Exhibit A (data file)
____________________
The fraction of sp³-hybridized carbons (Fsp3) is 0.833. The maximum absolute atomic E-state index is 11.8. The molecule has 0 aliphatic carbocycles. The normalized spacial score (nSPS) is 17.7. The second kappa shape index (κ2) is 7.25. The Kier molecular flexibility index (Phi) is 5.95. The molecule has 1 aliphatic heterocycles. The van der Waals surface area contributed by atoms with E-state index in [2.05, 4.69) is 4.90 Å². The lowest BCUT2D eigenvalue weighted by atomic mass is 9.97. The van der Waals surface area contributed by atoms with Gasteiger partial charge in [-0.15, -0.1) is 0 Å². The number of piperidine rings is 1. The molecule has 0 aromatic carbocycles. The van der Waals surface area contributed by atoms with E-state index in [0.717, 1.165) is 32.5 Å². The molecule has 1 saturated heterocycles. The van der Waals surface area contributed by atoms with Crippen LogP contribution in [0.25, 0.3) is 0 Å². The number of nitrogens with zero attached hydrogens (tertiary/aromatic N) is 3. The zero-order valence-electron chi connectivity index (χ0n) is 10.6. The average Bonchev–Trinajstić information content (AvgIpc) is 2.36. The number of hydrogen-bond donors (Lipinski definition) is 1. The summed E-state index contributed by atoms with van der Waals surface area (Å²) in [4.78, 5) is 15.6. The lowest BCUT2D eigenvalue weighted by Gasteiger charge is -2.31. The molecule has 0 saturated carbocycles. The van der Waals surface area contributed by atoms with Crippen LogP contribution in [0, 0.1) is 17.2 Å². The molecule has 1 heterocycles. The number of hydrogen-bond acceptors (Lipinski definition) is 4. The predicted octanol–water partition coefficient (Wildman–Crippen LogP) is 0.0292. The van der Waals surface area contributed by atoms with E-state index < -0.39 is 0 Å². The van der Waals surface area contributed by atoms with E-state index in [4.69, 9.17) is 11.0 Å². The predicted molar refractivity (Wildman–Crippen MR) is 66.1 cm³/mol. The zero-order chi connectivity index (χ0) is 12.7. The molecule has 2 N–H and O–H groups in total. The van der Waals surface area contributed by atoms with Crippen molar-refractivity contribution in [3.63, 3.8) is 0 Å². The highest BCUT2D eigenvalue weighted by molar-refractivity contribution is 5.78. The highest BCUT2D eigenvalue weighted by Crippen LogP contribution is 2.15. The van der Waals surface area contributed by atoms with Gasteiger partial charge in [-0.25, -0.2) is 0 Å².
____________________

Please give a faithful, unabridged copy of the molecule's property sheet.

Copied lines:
The fraction of sp³-hybridized carbons (Fsp3) is 0.833. The maximum absolute atomic E-state index is 11.8. The molecule has 0 aliphatic carbocycles. The normalized spacial score (nSPS) is 17.7. The second kappa shape index (κ2) is 7.25. The Kier molecular flexibility index (Phi) is 5.95. The molecule has 1 aliphatic heterocycles. The van der Waals surface area contributed by atoms with E-state index in [2.05, 4.69) is 4.90 Å². The lowest BCUT2D eigenvalue weighted by atomic mass is 9.97. The van der Waals surface area contributed by atoms with Gasteiger partial charge in [-0.15, -0.1) is 0 Å². The number of piperidine rings is 1. The molecule has 0 aromatic carbocycles. The van der Waals surface area contributed by atoms with E-state index in [0.717, 1.165) is 32.5 Å². The molecule has 1 saturated heterocycles. The van der Waals surface area contributed by atoms with Crippen LogP contribution in [0.25, 0.3) is 0 Å². The number of nitrogens with zero attached hydrogens (tertiary/aromatic N) is 3. The zero-order valence-electron chi connectivity index (χ0n) is 10.6. The average Bonchev–Trinajstić information content (AvgIpc) is 2.36. The number of hydrogen-bond donors (Lipinski definition) is 1. The summed E-state index contributed by atoms with van der Waals surface area (Å²) in [4.78, 5) is 15.6. The lowest BCUT2D eigenvalue weighted by Gasteiger charge is -2.31. The molecule has 0 saturated carbocycles. The van der Waals surface area contributed by atoms with Crippen LogP contribution in [0, 0.1) is 17.2 Å². The molecule has 1 heterocycles. The number of hydrogen-bond acceptors (Lipinski definition) is 4. The predicted octanol–water partition coefficient (Wildman–Crippen LogP) is 0.0292. The van der Waals surface area contributed by atoms with E-state index < -0.39 is 0 Å². The van der Waals surface area contributed by atoms with E-state index in [4.69, 9.17) is 11.0 Å². The predicted molar refractivity (Wildman–Crippen MR) is 66.1 cm³/mol. The zero-order chi connectivity index (χ0) is 12.7. The molecule has 2 N–H and O–H groups in total. The van der Waals surface area contributed by atoms with Crippen molar-refractivity contribution in [3.63, 3.8) is 0 Å². The highest BCUT2D eigenvalue weighted by molar-refractivity contribution is 5.78. The highest BCUT2D eigenvalue weighted by Crippen LogP contribution is 2.15. The van der Waals surface area contributed by atoms with Gasteiger partial charge in [-0.25, -0.2) is 0 Å².